Nature plays a cruel trick on gardeners each summer. We plant tomatoes as the frost ends, then baby them along until they bloom. Just when it seems every part of the plant is full of blooms, something happens. The blooms just drop off without making tomatoes.No, it wasn’t a fluke, because more blossoms appear after the first ones drop. Still no fruit. What happened?
When the air temperature is at or above 90 degrees for more than a night or two, tomatoes stop setting fruit. They will bloom beautifully and the plant looks wonderful. But it has become ornamental — not to have fruit for the rest of the summer.
Gardeners have two choices at this point. Choice one is to baby the plant all summer until the temperature drops below 90 degrees at night and it begins to set fruit again. This is a viable option. However, these plants never seem to produce as well after they struggle through the summer.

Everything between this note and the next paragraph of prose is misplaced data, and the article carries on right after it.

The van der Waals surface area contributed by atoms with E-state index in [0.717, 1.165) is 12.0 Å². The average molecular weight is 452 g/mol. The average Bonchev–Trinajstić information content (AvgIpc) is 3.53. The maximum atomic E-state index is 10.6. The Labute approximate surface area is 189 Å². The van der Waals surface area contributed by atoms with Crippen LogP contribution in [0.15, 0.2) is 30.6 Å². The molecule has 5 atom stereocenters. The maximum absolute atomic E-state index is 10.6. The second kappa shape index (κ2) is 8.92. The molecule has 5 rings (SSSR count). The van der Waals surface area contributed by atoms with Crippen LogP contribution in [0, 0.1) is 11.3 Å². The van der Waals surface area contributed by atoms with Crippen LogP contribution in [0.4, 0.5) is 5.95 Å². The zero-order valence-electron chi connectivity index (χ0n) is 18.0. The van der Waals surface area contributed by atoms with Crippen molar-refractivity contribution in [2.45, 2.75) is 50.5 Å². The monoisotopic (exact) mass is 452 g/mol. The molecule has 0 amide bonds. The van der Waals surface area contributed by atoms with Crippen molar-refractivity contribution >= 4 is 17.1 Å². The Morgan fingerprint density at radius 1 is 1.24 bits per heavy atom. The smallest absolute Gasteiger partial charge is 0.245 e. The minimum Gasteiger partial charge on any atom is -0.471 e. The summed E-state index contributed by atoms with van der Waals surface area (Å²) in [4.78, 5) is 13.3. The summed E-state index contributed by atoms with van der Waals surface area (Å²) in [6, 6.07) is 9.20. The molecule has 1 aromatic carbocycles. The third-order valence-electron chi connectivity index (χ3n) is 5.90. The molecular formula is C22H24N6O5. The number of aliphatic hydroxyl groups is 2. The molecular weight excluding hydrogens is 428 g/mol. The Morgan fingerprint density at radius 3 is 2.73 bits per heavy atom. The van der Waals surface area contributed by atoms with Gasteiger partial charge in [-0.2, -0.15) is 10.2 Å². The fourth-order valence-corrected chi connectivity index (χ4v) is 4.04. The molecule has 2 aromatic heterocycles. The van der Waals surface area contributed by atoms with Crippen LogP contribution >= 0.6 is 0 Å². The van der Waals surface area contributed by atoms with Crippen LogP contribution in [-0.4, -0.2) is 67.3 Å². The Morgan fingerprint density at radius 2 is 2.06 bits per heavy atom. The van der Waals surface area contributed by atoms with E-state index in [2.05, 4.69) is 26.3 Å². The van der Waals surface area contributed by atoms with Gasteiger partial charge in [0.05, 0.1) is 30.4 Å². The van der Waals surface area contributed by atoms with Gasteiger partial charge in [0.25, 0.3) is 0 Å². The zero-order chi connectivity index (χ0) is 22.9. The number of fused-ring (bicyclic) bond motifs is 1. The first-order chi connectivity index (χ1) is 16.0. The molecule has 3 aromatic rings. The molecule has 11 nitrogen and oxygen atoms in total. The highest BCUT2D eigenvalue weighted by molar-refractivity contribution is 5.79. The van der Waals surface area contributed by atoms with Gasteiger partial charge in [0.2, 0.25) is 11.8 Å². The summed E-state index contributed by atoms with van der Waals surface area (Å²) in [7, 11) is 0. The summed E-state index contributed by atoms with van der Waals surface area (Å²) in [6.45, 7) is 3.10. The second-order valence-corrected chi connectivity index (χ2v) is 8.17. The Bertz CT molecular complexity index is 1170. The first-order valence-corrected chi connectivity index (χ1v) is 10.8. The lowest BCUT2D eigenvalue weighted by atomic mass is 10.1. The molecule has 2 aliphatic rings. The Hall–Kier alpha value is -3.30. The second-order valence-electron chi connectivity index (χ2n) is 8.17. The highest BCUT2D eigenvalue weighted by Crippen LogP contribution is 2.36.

The second choice is to rip that sucker out and throw it on the compost pile. Why waste resources on a plant that won’t produce well again? Start another crop in the tomato patch and start tomato seeds indoors for the fall. If you are very brave, you can try direct seeding the tomato seeds into your rows. You will have to water them a lot, but they will not have to be moved and will probably be healthier, all things considered, than transplants.
Good luck with what ever option you decide. Good gardening, and stay safe in the heat.
For more help gardening, buy my book, “Preparing a Vegetable Garden From the Ground Up.” Available in print or eBook, this book walks you from choosing the site of your garden all the way through what to do after the harvest. Buy a copy for yourself or a friend today!